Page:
To the Hiring Committee:
I have just finished my PhD in Bezalel Stern studies. It has taken seven years. Seven long years of examining the historical record, the relevant literature (some of it quite obscure), the history, and the genealogy. There is an entire chapter of my dissertation (working title: Bezalel Stern: A Life in Letters) focused on genealogy, composed solely of names, names found going through the various papers and ephemera of Bezalel Stern’s files, collections, and youthful meanderings.
Unfortunately, it is tough to find a job in Bezalel Stern studies. I have distributed my CV to all the top universities. Hearing nothing, I sent my CV, detailing my studies and my planned future works (working title: Bezalel Stern: The Later Years) to a number of second tier schools. Hearing nothing from them, I aimed for the bottom of the barrel, as they say.
And so I have come to you.
I know your department of cultural studies is fantastic, especially so for a school of your caliber. I know Marc Rodriguez—who received his PhD in Marc Rodriguez studies from Yale—is the forerunner in his field. And Alyson Bernstein-Cohenberg, I have no need to mention, is the leading figure in the movement to revitalize the heretofore neglected field of Alyson Bernstein-Cohenberg studies.
Yet, I have taken note, with more than a hint of surprise, that your university does not currently have a professor of Bezalel Stern studies.
This is, I regret to say, a terrible omission, as the work of Bezalel Stern studies has advanced significantly in recent years. In fact, one might say that Bezalel Stern studies is finally coming into its own. I believe that a professor well-versed in the field of Bezalel Stern studies will be a much needed addition to this university, and I hope that you will not consider me arrogant if I mention that I am, although a newly minted PhD, most likely the world’s expert on Bezalel Stern. I have examined the man’s papers in minute detail. Furthermore, I have been fortunate to have taped several oral histories from the man himself. One could say that I have seen into the mind of the man.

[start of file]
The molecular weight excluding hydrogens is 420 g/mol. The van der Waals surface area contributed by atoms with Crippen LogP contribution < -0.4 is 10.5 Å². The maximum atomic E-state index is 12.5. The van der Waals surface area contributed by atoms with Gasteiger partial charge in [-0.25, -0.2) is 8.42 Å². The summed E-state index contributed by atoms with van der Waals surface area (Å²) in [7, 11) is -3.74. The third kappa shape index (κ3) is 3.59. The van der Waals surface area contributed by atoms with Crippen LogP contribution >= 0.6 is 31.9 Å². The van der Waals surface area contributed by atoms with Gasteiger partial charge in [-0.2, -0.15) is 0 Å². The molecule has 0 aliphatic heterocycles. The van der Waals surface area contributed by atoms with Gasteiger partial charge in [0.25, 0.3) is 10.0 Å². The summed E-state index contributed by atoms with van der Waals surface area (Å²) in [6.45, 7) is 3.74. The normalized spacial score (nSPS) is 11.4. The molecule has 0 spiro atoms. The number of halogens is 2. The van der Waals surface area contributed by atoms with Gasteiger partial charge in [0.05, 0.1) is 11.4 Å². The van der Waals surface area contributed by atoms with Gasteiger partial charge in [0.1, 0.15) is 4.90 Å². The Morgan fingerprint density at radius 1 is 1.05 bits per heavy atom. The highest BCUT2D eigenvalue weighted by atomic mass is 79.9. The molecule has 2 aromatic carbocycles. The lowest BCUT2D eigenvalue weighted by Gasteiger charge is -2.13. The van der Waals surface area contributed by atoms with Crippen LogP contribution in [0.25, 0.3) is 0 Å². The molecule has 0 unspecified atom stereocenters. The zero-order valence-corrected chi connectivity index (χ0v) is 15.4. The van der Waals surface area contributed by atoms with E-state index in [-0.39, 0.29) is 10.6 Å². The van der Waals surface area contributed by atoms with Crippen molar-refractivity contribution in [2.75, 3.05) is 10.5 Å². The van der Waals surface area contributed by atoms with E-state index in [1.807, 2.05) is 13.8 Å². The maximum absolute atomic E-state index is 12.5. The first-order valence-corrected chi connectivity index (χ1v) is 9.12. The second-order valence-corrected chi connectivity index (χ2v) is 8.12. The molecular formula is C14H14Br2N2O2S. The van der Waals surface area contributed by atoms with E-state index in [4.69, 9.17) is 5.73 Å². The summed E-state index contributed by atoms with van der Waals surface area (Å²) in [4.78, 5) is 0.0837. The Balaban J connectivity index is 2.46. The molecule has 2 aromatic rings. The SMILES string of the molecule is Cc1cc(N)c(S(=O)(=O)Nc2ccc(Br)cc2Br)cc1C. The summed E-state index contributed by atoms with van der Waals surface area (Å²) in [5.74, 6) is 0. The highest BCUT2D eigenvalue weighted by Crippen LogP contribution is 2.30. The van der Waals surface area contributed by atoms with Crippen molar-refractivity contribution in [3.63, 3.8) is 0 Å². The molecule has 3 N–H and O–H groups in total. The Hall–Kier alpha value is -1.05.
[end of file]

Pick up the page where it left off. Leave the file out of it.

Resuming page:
Of course, I cannot share too much here, as much of what I have discovered is currently in my dissertation, which is still seeking a publisher (we can speak about this, assuming I am hired). However, to share some tidbits: I am privy to the embarrassing moment in 1994 when a young Bezalel Stern shared a none-too-satisfying kiss (no tongue, hardly more than a brush of the lips) with a girl I will only call E.H. In a chapter of my dissertation entitled Sisyphean Triumphs, I detail the history of that short kiss—the closest the young Bezalel Stern came, I argue, to true love—and I argue that that kiss led to the foundation of the young poet. I extrapolate, you see, that that short kiss led to the creation and subsequent foundation of the artist as a young man.
I fear I have already given away too much. I am sure I will be able to reveal more at my in-person interview, which I look forward to scheduling with you shortly.
Your university, which rightfully strives to be a paragon of knowledge, is lacking in one thing: Bezalel Stern studies. I believe I am the man to fill this spot. I look forward to hearing from you soon.
P.S.: I have heard from the rumor mill that Nathaniel Edelman is also applying for a position at your university in Bezalel Stern studies. Having known Nathaniel since I was a boy, I would suggest you disregard his application and further disregard all the disreputable things he may tell you about Bezalel Stern, who is, indeed, a paragon of our time.